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Shaping Your Application Essay to Maximize Success

October 07, 2009 By: Category: Admissions insider, College application essays, Get into College

Today we have a guest post from college admissions insider Gil Rogers, Associate Director of Admissions at the University of New Haven.

 So you are getting ready to finalize those college applications.  You have visited schools, met with counselors and students, read through every piece of mail sent to you and surfed on all of the best college search websites.  You are ready to go, right?  Wrong.

Filling out the application form is easy.  As long as you know your name and address, chances are, that part is done.  But what are you going to do to set yourself apart from all of the names and numbers on the papers going in to the admissions office at your top choice school?  That is where the application essay comes in.


Photo by Valeriana Solaris 

At the University of New Haven, we have adopted an approach similar to many other schools.  The term is “holistic approach”.  What does that mean?  That means that when we read a student’s application we look at more than just your SAT/ACT scores and GPA in high school.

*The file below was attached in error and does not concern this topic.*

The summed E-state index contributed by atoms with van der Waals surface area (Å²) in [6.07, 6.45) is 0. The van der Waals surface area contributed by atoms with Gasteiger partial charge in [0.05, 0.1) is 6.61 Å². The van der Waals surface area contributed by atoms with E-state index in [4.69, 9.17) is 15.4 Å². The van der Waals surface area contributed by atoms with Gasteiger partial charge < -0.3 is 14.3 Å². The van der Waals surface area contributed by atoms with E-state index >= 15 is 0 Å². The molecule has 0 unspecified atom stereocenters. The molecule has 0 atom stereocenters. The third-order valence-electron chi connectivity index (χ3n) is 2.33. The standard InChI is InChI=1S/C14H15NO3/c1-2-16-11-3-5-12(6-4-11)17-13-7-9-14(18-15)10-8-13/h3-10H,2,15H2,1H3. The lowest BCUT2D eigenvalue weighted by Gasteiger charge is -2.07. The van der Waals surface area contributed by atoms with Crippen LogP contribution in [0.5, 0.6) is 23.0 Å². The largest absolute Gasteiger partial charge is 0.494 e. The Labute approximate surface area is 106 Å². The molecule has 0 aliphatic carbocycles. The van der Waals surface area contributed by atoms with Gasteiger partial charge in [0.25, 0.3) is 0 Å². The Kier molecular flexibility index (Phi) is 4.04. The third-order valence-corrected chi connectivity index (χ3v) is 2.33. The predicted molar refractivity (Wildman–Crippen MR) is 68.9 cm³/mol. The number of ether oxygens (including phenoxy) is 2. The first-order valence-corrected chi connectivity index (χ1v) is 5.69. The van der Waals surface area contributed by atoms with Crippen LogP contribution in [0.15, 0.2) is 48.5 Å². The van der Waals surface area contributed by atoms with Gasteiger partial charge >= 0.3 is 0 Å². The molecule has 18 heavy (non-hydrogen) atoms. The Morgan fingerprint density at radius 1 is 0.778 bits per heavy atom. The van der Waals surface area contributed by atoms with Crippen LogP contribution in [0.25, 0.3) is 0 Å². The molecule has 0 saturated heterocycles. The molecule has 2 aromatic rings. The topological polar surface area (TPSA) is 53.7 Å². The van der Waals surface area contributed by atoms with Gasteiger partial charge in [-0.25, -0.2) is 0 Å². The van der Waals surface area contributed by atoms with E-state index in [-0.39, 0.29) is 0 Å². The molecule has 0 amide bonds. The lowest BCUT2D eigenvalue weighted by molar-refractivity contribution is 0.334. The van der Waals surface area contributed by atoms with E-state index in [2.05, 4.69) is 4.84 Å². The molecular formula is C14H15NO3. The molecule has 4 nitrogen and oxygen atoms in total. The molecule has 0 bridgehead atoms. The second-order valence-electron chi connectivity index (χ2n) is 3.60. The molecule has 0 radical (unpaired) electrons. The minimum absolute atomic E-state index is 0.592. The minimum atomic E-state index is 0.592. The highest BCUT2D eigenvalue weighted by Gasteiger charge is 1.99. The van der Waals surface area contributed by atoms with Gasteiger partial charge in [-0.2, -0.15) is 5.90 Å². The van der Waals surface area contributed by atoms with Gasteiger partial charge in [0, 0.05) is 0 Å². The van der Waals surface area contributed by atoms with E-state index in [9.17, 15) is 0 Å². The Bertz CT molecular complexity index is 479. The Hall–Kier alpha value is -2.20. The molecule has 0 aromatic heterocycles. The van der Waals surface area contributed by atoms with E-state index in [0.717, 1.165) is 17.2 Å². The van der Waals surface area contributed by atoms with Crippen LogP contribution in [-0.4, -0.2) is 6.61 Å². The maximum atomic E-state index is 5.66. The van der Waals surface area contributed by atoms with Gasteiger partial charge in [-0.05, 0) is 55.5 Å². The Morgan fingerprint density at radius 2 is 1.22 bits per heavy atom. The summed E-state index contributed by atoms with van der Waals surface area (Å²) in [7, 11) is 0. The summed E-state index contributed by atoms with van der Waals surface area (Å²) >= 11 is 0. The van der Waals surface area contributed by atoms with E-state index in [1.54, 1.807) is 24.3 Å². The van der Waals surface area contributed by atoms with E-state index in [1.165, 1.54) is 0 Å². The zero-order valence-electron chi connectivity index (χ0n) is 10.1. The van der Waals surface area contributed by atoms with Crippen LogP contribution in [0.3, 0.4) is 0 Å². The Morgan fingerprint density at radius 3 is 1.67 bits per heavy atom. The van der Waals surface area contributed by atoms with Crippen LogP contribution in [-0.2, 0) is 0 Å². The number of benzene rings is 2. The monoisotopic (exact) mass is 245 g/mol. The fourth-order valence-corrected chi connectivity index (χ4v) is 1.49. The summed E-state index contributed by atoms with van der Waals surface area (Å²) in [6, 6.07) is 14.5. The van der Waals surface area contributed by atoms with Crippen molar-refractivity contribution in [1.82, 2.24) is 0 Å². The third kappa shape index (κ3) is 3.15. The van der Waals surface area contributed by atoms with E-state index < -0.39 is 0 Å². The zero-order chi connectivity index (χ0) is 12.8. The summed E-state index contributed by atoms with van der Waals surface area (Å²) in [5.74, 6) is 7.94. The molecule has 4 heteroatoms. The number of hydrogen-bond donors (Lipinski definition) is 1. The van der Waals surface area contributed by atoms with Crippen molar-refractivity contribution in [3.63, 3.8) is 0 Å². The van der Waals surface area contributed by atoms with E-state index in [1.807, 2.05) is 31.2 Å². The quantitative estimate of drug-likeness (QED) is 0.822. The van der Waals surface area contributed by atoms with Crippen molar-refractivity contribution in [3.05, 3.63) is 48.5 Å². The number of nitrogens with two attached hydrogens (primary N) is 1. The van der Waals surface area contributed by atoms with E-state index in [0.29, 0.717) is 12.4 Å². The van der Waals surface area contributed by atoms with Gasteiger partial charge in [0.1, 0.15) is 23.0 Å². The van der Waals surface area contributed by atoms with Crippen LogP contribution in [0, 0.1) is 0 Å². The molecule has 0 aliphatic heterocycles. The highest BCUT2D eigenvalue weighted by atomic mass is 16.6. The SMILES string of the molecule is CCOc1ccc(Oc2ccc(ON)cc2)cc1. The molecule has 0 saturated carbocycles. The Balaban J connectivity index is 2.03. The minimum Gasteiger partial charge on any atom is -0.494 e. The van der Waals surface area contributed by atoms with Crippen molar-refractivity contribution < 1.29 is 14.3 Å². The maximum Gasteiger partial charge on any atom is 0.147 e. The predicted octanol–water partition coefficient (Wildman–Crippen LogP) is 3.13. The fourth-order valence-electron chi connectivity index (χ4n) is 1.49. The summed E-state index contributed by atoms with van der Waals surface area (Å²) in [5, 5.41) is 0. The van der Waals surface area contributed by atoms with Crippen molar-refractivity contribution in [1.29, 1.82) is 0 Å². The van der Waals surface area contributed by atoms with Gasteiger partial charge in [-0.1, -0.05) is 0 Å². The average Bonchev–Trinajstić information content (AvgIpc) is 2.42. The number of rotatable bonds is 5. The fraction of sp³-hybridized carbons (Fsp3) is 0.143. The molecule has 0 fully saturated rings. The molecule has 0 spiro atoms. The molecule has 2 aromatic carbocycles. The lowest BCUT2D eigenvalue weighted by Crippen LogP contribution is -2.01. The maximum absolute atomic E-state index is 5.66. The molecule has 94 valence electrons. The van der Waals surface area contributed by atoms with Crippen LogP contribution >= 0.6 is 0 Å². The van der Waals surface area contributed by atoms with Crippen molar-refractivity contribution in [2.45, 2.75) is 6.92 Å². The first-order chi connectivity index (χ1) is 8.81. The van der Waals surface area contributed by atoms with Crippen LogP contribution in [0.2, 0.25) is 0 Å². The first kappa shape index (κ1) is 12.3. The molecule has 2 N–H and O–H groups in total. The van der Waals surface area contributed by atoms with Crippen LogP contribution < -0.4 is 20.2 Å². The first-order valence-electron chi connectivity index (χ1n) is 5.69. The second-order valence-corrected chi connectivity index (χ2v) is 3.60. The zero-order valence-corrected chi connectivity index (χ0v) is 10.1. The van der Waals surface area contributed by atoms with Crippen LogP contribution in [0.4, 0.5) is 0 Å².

Your application essay gives us a closer look.  Many colleges have an open-ended topic to give you the opportunity to tell us about yourself.  What inspires you?  What makes you want to go to college?  What is an event that has had an impact on your life?  These are all a good place to start.

Chances are you have heard it’s a good idea to write an application essay on these topics above a few times.  I believe the more important question to answer is what to NOT write about or include.

First, don’t just give a timeline of your life.  Everyone had a fight in elementary school and their heart broken in the eighth grade.  If you go down that road, tell us why those events have impacted who you are today.

Also don’t forget to check for grammar and spelling … a lot.  Your topic could be the best.  Your message may be right on point.  But nothing hurts an essay more than the wrong use of “there, their, or they’re” or any other glaring typo or grammatical mistake.  Before you submit your essay pass it on to your parents and a teacher at school.  Don’t let them change the message, as you run the risk of losing it … but do let them double check for silly mistakes that can impact the counselor’s perspective of you.

Finally, do not just let the essay tell your story if you can.  Many universities like the University of New Haven also offer students the opportunity to interview with an admissions officer.  We offer face-to-face on campus interviews, regional interviews near your hometown, telephone interviews, and webcam interviews. 

You would be surprised at how many universities offer these options.  The best way to supplement your application essay is to put your face with your name.  Giving your counselor the opportunity to get to know you personally is a great way to boost your chances at your top choice school.

The most important piece of advice I can give you is to be sincere and genuine.  Follow these tips and do your best to hold up your side of the bargain academically and you are in the right direction to successfully complete your college quest.